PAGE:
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November 2008
Crime Time
By Thom Callahan

     Most readers have seen at least one of the CSI programs so popular on prime time. A crime takes place and crime scene investigators work diligently using high-tech gadgetry to solve it.

     Off screen, what the viewer may not know, is that like methods of investigative work are being played out in real life at the American Academy of Applied Forensics (AAAF), part of the Central Piedmont Community College (CPCC) North Campus.

     Here, workers from law enforcement, the government, as well as the private sector hone their crime-solving skills in general forensics and digital evidence to sort through potential evidence left behind by criminals. And they do so using impressive, state-of-the-art equipment and a 2,000-square-foot mock crime lab.

     Simply put, the American Academy of Applied Forensics was implemented to serve victims of crime says Lili Johnson, the associate dean of CPCC’s North Campus who heads AAAF.

     “There’s not a lab this big that has the equipment we have for digital forensics,” brags Johnson.

     TV viewers only see the end result of a CSI’s schooling. At AAAF, the curriculum bolsters that training on all levels.

     “What we focus on at the Academy is the science behind the scene,” Johnson declares. “You need to understand at an organic level what the software is doing when you hit the button and give a command because the CSI effect is real. When defense attorneys cross-examine you, that’s when they’re going to attack, and you need to be sound in your conceptual understanding.”

 

Background Check

     While law enforcement works hard to thwart criminal activity; criminals are working just as diligently to stay one step ahead.

     “Unfortunately, when someone invents computers, PDAs [personal digital assistants], cell phones and so on ostensibly for positive purposes, somebody’s going to take them and use them for their own purposes, basically unintended and to their own gain,” cites Johnson.

     Johnson holds a doctorate in adult education and a master’s in criminal justice and spent 15 years with the North Carolina State Bureau of Investigation as a special agent.

     Just as CPCC is a national leader in work force development, AAAF, an entity within the umbrella of public safety training at Central Piedmont is recognized similarly. According to Johnson, obtaining funding to start AAAF was no easy task, and CPCC President Tony Zeiss was, as she attests, “very active in soliciting funds for us.”

     Through Zeiss’s efforts Congressional appropriations for AAAF were secured by former Senators John Edwards and the late Jesse Helms, and Representative Sue Myrick and Mel Watt. Congress appointed the National Institute of Justice to oversee AAAF’s planning and development.

     Dale Callan, AAAF’s program developer, acknowledges the academy follows the principles of the American Academy of Forensic Sciences and the National Institute of Standards and Technology.

     “But we’ve developed our own courses, roughly 70,” Callan says. “Our facility is top-notch; we bring in some of the best instructors in the country.”

     Callan worked 29 years as a U.S. Postal Inspector with a specialty in identity theft crimes and firearms training.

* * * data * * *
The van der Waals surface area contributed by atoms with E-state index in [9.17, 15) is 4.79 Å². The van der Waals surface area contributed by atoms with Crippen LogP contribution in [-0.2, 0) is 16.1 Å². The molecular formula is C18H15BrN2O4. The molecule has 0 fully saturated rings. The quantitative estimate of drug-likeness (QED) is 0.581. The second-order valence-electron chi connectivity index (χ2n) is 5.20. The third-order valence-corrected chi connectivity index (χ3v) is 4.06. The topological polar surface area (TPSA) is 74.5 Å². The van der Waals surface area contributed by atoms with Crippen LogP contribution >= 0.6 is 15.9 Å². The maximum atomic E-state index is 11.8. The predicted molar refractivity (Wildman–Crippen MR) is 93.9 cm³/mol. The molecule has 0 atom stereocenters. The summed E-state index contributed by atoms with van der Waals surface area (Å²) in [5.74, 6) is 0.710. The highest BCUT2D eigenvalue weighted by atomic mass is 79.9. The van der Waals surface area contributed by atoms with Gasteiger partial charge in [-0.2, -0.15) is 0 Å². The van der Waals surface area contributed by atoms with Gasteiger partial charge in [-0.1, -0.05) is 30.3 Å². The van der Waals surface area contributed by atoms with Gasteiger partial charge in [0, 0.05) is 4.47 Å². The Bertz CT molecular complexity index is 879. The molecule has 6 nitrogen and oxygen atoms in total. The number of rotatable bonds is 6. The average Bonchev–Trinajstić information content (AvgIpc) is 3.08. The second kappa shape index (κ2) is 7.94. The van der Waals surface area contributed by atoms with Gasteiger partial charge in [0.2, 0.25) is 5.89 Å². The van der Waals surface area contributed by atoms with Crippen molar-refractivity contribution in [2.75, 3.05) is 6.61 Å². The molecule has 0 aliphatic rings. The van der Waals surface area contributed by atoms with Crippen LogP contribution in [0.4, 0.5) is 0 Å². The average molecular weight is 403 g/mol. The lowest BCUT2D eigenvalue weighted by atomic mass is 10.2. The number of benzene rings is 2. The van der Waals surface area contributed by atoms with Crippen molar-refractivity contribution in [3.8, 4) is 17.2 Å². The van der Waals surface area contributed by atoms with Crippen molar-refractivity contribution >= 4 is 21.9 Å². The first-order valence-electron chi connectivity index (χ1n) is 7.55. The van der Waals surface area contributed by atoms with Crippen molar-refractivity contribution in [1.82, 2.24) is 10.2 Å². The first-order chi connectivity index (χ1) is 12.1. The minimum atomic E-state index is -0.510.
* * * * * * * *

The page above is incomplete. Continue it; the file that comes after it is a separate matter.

Johnson expounds on the need for AAAF: “In law enforcement, most of the time we’re reacting to what the criminal element does. If people didn’t kill people, we wouldn’t have to do homicide investigations. Or if people didn’t use computers to commit fraud or find children to abuse, well, you get the picture.”

     By all indications cyber crimes, those involved with the Internet, are on the increase. That includes more cyber crimes against children as well as “phishing,” when criminals via e-mail pose as legitimate enterprises to scam users to reveal personal information.

     Johnson explains: “Computers can be the victim, the instrumentality or the storage place for information about crimes. And we’re vulnerable because we’re so dependent on computers as a society.”

     “Law enforcement has to have triage,” Johnson confirms. “Police typically address first what they get most complaints about, and cyber crime to a large degree is invisible. People don’t know their identity is being stolen or if a pedophile is online looking for children.”

     Charlotte is fortunate to have the AAAF, as well as the Charlotte-Mecklenburg Police Department which has its own forensic laboratory. Smaller locales may not have the manpower, funding or training to tackle or analyze particular evidence, relying instead on the State Bureau of Investigation.

     “In a smaller town a police chief may ask, ‘Do I put a traffic officer out or send an officer to computer forensic school?’” Johnson illustrates.

 

A Lesson in Crime

     Drawing from many different other states in addition to the Carolinas, about 600 students pass through the AAAF annually, with completion certificates awarded per class.

     “I don’t know how many forensic academies there are, but we’re certainly unique in the Southeast,” declares Callan. “There aren’t many places where you can get this specialized training. Local law enforcement is very lucky for the variety of training it gets at CPCC.”

     About 98 percent of AAAF students are comprised of law enforcement personnel, Callan says.

     A layman may take courses such as computer forensics but would need to be backed by an agency to train in more sensitive classes. Callan points out that advanced forensic work includes courses in dismantling hard drives, cracking passwords and encryption.

     “We don’t want to be educating potential criminals, so we have to be discerning,” Johnson asserts. “So if you walked in off the street, we’d have a few questions for you.”